by Matthew Burgos
from Lechon Kirb
I’m a bilingual English tutor. On the days I don’t scribble ideas on paper for my next article, I teach the language I had to learn. Since the pandemic has shut down a variety of establishments, private schools don’t enjoy an exclusive pass to operate. The work has landed at my apartment where I set up my laptop on my dining table, making sure that my red-and-white background is professional enough for my students while preparing myself for the three-, four-, or five-hour straight, all-time-sitting online English classes.
Even though I have been doing this for a year and a half, some days feel different.
A student raises his hand on the virtual room we are in. Five pairs of eyes, including mine, look at his online reaction. I ask if he has any questions. He certainly does and I give him a sound explanation to his query. I click on “Next Slide” and his virtual hand swings up on the screen again. A new layer of question catapults to my headphones. It is similar to the one he’s asked before, but a wave of new students with questions comes crashing in. I sigh into my microphone and let my shoulders drop in front of my students.
15 minutes into my four-hour schedule and I’m more than ready to turn off my laptop.
from Adrian Swancar
What I feel is not a one-time incident, but sprouts on various occasions. As much as I want to munch it down to uphold the professionalism I’m required to exude, it still slips into my voice and projection, collapsing the role I’ve been trying to play. I can’t identify the exhaustion I feel, but the stress-related studies direct my path to what they coin as “burnout.”
Burnout is a chronic stress that sits heavy in the heart and on shoulders, pushing deeper until the legs bend and crepitate. It’s the sensation that drugs the emotions until they no longer pulse. It’s the consistent rollercoaster attempt of achieving a goal, but the feet keep tripping and the body lands on earth, face first. It’s the persistent burn that locks the wrists on a chain to refrain further accomplishments.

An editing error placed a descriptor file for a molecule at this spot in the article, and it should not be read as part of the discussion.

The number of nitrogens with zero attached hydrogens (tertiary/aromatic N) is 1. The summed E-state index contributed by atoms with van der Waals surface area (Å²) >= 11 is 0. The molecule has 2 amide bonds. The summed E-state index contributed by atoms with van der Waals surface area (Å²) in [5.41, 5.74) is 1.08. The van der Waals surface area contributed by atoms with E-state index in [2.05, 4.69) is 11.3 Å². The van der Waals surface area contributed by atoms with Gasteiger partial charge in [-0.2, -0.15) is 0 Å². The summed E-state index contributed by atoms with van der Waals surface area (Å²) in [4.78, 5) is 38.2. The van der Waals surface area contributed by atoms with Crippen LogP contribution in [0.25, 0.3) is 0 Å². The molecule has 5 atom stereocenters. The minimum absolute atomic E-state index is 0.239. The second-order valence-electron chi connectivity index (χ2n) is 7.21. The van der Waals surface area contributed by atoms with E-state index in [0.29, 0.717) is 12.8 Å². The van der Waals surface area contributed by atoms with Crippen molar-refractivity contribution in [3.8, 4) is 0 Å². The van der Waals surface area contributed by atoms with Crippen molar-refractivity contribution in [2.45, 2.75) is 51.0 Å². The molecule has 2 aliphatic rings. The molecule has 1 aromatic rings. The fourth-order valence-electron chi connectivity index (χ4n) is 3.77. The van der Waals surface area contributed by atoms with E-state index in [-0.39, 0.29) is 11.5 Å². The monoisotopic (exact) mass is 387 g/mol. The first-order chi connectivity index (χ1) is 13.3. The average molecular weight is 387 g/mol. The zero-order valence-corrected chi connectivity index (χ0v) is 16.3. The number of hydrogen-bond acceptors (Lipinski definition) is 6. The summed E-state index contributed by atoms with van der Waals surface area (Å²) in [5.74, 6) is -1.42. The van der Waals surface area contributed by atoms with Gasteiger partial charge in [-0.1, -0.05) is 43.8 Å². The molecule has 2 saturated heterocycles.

"15 minutes into my four-hour schedule and I’m more than ready to turn off my laptop."
I rifle through the list of signs that I might be experiencing from the work-related stress that causes my performance fatigue. So far, I’ve ticked off five symptoms out of ten. While reading the descriptions, I ask myself “where did I find myself in such situations?”
Last time, I didn’t want to continue my four-hour schedule after 15 minutes. I couldn’t think properly, I didn’t want to click “Next Slide” any longer, I didn’t want to answer any questions, and I didn’t want to see any of my students. I wanted to unplug my charger, my mouse, and my headphones, and walk to the kitchen to drink a glass of warm water before lying on the bed, wide awake. First situation, check.
There were days where I didn’t want to turn on my laptop. I wanted to send a message to my director and tell her to give my teachings hours to others who might need it. “For what?” would be her question and I didn’t know how to answer her so I stopped myself from sending her a message in the first place. Second, check.
from Doğukan Şahin
During the English lessons, I would zone out or I would deliberately put my students into two different rooms so I could stay in the main room alone for five minutes, with my microphone and camera off, and just rake my palm from my forehead to my eyes. Then, to sigh before taking a sip from the glass of warm water I had placed beside my laptop. Third, check.
Once, my director checked in on me and I said I was fine. She gave me tips on how I could better my time management and my way of teaching delivery since a few one- and two-star teacher ratings dashed in her dashboard. I nodded and exclaimed “no!” in a disheartened way, but it might have fallen short and come across as monotonous. Either way, I dropped the call and resumed reading the short story I was skimming through instead of preparing for my lesson that was about to start. Fourth, check.